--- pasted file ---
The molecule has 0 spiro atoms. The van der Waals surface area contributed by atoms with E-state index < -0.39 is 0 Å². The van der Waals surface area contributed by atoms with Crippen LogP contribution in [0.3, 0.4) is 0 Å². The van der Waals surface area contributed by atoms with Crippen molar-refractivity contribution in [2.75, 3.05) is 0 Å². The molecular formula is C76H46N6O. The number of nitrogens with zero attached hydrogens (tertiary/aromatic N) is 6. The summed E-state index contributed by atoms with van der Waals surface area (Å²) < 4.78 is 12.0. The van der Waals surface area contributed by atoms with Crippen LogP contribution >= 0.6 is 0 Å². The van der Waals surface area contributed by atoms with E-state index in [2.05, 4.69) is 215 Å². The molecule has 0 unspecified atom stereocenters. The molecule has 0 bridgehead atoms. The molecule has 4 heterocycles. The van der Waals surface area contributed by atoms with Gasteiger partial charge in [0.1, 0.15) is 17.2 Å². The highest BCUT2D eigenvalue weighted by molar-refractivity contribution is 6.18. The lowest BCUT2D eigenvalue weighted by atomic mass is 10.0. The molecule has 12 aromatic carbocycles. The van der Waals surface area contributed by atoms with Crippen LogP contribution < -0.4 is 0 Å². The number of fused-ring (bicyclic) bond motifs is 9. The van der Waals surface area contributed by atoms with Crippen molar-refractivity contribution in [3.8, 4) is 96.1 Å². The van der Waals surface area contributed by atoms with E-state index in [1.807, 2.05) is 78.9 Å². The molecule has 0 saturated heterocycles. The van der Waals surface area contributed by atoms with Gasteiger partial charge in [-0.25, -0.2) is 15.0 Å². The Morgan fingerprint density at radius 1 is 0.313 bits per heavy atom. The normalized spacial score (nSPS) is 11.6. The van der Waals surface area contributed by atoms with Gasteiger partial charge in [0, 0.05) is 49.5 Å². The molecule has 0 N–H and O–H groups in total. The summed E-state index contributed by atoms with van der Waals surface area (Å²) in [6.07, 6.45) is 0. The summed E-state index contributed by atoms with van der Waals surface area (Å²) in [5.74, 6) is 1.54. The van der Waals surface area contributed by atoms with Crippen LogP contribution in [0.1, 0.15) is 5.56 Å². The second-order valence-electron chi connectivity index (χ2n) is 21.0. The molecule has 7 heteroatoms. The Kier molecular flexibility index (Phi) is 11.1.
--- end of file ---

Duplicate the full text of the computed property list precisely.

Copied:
The molecule has 0 spiro atoms. The van der Waals surface area contributed by atoms with E-state index < -0.39 is 0 Å². The van der Waals surface area contributed by atoms with Crippen LogP contribution in [0.3, 0.4) is 0 Å². The van der Waals surface area contributed by atoms with Crippen molar-refractivity contribution in [2.75, 3.05) is 0 Å². The molecular formula is C76H46N6O. The number of nitrogens with zero attached hydrogens (tertiary/aromatic N) is 6. The summed E-state index contributed by atoms with van der Waals surface area (Å²) < 4.78 is 12.0. The van der Waals surface area contributed by atoms with Crippen LogP contribution >= 0.6 is 0 Å². The van der Waals surface area contributed by atoms with E-state index in [2.05, 4.69) is 215 Å². The molecule has 0 unspecified atom stereocenters. The molecule has 0 bridgehead atoms. The molecule has 4 heterocycles. The van der Waals surface area contributed by atoms with Gasteiger partial charge in [0.1, 0.15) is 17.2 Å². The highest BCUT2D eigenvalue weighted by molar-refractivity contribution is 6.18. The lowest BCUT2D eigenvalue weighted by atomic mass is 10.0. The molecule has 12 aromatic carbocycles. The van der Waals surface area contributed by atoms with Crippen LogP contribution < -0.4 is 0 Å². The number of fused-ring (bicyclic) bond motifs is 9. The van der Waals surface area contributed by atoms with Crippen molar-refractivity contribution in [3.8, 4) is 96.1 Å². The van der Waals surface area contributed by atoms with E-state index in [1.807, 2.05) is 78.9 Å². The molecule has 0 saturated heterocycles. The van der Waals surface area contributed by atoms with Gasteiger partial charge in [-0.25, -0.2) is 15.0 Å². The Morgan fingerprint density at radius 1 is 0.313 bits per heavy atom. The normalized spacial score (nSPS) is 11.6. The van der Waals surface area contributed by atoms with Gasteiger partial charge in [0, 0.05) is 49.5 Å². The molecule has 0 N–H and O–H groups in total. The summed E-state index contributed by atoms with van der Waals surface area (Å²) in [6.07, 6.45) is 0. The summed E-state index contributed by atoms with van der Waals surface area (Å²) in [5.74, 6) is 1.54. The van der Waals surface area contributed by atoms with Crippen LogP contribution in [0.1, 0.15) is 5.56 Å². The second-order valence-electron chi connectivity index (χ2n) is 21.0. The molecule has 7 heteroatoms. The Kier molecular flexibility index (Phi) is 11.1.